Photographers started ditching film cameras when it was infamously pronounced that a 3MP digital Canon camera was better than film. Then 12MP was plentiful. Then 16MP was more than enough. Now 24MP is all you need. My conclusion? Use the best gear available at any given time, and hope it will still be good enough in the future. At this time I am not going to go as far as switching to a 100MP camera, but I am happy with my choice of the 47MP Nikon Z7, thank you. And while on this subject, I am also happy that I did not ditch medium and large format film for 3MP, or 12MP, or 16MP, or 24MP digital capture.

But of course, your mileage may vary.


5 January 2020 » Relentless curation

In case you wonder about the prolonged silence and why I have not posted any more images from the trip to Western Sichuan, well, I got sucked into the black hole of image curation.

It all started when I confronted the fact that during the ten days in Sichuan I filled a 120GB card, bringing back well over 1500 images. For some photographers, shooting this much may be a regular occurrence; to me, though, this is unprecedented, particularly given that I have long shot medium and large format film. I found it impossible to make sense of so many images, so I had to stop working on individual images and edit the collection down before anything else. I managed to delete around a thousand images leaving 500 files to work with; this is still too much and I plan to go through the remaining collection with a critical eye after a while, but at least it is manageable for now.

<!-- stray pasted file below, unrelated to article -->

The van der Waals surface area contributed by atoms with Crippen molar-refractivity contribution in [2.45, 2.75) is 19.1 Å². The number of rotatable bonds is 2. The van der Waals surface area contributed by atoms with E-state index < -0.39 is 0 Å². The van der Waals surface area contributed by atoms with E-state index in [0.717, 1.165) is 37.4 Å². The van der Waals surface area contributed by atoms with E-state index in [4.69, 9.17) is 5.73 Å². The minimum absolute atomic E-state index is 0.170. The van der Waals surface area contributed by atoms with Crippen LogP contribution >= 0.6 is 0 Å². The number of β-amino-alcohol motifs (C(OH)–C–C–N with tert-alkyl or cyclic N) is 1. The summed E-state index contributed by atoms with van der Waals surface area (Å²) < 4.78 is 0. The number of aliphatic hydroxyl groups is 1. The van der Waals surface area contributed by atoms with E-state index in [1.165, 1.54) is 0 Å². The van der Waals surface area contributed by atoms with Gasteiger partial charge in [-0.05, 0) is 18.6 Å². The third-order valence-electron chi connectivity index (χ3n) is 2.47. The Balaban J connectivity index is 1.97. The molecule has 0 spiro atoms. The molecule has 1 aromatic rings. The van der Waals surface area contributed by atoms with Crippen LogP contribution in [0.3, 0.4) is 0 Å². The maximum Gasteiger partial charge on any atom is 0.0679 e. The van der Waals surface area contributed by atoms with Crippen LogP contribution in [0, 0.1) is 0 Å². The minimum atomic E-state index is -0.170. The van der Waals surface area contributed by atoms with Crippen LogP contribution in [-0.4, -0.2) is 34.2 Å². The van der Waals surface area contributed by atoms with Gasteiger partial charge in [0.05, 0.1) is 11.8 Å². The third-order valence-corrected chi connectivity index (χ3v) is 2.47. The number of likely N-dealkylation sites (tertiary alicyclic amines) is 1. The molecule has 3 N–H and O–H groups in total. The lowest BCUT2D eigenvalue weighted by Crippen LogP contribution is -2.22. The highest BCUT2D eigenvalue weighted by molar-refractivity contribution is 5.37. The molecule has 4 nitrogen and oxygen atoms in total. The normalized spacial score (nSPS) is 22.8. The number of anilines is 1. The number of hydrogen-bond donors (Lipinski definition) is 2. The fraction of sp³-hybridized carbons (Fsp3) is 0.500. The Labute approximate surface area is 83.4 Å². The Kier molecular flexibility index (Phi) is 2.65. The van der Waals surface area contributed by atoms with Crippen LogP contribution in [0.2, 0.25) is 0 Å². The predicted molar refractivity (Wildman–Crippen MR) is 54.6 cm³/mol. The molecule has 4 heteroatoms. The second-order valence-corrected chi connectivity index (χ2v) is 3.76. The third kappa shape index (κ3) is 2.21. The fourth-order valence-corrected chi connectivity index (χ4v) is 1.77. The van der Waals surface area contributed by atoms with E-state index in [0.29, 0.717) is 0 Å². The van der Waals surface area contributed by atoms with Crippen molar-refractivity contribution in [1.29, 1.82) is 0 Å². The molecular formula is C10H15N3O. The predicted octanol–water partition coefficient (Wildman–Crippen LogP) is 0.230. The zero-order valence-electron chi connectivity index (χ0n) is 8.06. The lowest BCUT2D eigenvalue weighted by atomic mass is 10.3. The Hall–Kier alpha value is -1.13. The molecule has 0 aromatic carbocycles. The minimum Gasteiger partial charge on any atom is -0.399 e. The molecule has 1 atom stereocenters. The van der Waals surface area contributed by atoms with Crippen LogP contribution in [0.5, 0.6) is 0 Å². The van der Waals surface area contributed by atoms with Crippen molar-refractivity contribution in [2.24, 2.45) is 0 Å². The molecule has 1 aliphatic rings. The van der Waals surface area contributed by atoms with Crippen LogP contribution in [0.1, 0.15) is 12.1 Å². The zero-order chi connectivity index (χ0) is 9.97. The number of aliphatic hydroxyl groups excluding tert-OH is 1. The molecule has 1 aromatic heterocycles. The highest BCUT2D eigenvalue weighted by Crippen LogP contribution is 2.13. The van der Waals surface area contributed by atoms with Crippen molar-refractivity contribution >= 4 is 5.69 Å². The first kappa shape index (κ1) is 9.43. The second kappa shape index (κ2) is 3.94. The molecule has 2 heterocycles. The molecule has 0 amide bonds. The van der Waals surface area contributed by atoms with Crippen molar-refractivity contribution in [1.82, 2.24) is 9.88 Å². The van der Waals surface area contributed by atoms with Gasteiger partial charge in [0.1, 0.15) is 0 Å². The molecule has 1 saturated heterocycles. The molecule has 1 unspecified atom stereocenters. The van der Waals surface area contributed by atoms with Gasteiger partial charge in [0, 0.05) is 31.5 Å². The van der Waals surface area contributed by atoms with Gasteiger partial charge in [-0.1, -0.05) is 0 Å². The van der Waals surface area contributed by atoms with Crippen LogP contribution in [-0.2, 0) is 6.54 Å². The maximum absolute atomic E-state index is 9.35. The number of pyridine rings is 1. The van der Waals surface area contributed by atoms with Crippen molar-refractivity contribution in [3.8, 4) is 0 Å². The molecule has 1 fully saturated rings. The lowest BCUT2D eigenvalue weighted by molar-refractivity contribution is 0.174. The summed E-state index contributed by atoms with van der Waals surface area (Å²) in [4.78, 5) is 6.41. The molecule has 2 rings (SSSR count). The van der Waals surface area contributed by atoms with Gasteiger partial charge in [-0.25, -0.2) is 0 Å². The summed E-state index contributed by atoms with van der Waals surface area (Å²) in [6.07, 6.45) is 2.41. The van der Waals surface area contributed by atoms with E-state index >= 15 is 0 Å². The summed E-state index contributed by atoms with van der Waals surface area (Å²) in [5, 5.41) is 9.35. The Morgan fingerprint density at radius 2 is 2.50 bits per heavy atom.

In the process, I noted that my entire library of files shot with various digital cameras (and iPhones models!) contained over 22,000 images. Can you imagine that?! Twenty–two thousand*! When and how did things get so out of hand? It is impossible for one to remember so many images, let alone for anyone to care for much of them. This led me to spending some time randomly curating the library, getting rid of some 2000 images. I plan to throw away a few thousand images more when the time allows.